A friend, fellow author and blogger, Julie Flygare, wrote a great post recently on her blog, REM Runner. I thought I'd share, as she touches on so many great points about dating with a chronic illness - hers being narcolepsy. (And if you're looking for a good read this spring, check out her memoir, "Wide Awake and Dreaming", available here. It's fabulous!)
Here's a snippet of her blog post on dating with a chronic illness:
Disclosing narcolepsy on a date can be intimidating. Do you announce it right away? Wait until it comes up in conversation? Hold off for the second or third date? Avoid the topic altogether?
I’ve tried all the above and here’s what I’ve learned: presentation is everything. When I present my narcolepsy like “I have this terrible illness that I’m uncomfortable with” (either in my words or body-language), the recipient responds that yes, narcolepsy is terrible and uncomfortable to talk about.
Alternatively, when I present it like this, “I have narcolepsy, it’s a serious condition but I’m proud to have overcome so much adversity and now write a blog to help others…” Then the recipient generally agrees that it is something to be proud of. I say “generally” because there are always outliers.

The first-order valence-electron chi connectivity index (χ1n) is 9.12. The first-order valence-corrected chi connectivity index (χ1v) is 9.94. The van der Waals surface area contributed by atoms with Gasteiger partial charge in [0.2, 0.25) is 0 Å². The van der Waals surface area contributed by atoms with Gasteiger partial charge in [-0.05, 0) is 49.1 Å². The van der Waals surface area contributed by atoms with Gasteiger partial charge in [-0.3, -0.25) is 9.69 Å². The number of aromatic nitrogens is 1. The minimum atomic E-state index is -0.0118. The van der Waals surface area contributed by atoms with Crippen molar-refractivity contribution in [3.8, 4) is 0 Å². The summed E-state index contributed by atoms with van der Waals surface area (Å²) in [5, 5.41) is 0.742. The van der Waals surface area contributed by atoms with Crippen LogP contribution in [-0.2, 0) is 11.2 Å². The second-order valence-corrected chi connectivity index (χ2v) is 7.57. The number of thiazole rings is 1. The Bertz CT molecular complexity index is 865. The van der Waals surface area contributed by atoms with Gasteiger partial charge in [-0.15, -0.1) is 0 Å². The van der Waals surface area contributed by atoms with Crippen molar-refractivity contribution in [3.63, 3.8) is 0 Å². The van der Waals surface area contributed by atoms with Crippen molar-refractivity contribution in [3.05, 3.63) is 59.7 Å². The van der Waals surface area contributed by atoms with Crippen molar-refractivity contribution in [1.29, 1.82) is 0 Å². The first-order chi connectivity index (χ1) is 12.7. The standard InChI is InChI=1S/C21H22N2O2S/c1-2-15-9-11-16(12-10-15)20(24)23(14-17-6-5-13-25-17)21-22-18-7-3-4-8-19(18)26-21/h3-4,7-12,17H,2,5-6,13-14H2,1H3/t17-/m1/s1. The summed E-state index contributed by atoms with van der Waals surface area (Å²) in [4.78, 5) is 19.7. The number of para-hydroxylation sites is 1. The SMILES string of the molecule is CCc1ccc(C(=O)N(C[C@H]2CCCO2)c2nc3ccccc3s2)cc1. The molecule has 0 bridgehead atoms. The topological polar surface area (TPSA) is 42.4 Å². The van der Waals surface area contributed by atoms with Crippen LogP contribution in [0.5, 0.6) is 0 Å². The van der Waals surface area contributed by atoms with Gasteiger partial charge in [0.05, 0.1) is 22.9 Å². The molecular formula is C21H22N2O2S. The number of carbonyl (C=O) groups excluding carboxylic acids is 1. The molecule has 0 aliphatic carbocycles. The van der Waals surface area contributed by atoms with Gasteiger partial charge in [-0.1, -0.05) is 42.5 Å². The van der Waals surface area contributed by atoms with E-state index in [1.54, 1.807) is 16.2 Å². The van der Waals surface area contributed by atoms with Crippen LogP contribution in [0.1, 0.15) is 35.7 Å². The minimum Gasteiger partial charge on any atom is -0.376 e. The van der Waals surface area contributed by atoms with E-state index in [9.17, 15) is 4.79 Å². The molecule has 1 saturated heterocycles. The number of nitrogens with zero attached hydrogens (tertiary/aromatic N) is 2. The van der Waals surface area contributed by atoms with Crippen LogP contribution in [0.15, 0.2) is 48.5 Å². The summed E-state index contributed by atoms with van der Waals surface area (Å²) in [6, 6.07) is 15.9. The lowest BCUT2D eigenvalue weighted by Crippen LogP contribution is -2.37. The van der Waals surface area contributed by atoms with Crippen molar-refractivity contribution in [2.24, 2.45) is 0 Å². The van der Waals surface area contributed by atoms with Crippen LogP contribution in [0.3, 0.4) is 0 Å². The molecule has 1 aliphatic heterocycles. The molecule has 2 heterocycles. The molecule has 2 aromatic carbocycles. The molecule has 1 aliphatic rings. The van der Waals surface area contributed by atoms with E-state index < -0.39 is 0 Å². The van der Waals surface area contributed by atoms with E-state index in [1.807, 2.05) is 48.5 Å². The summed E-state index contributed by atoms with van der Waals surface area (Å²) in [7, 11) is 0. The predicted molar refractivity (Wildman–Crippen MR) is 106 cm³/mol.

She goes on to describe a recent date at a restaurant with one of the "outliers" - a guy who clearly didn't "get it":
We were only at the bread basket stage when the conversation led me to disclose my narcolepsy. We were discussing careers and I explained, “I work as an independent copywriter but I’m also a narcolepsy spokesperson and was actually in Marie Claire Magazine last month. I’m writing a memoir about my journey with narcolepsy – from the beginning symptoms to ultimately running the Boston Marathon.”
I stopped there – proudly knowing I’d presented my narcolepsy better than ever before. I felt like a car salesman on the verge of making a big sale.
My date stared blankly and asked, “Is there anything else wrong with you I should know about now?”
Speechless, I fidgeted with my napkin in my lap and finally responded, “Wrong with me? – I said I’m a spokesperson for narcolepsy, writing a book and recently ran the Boston Marathon.”
He went on to boast (at length) about not having read an entire book since high school. By the time our entrees arrived, I tuned out. Maybe I was quick to give him the boot, but living with narcolepsy, I must prioritize my time carefully. I knew I would’ve rather gone yoga or taken a nice long evening nap than go on a second date with him, so I trusted my gut and moved on.
You can read the entire post here. I so often hear lupus patients voice their concerns about how to broach the subject of their chronic illness with potential suitors. From what I hear, the dating scene and lupus can be a tough one to navigate - and it's a subject that I can't speak about. I was diagnosed with lupus only after I was married. My suitor didn't know what he was in for when he married me, but he soon found out!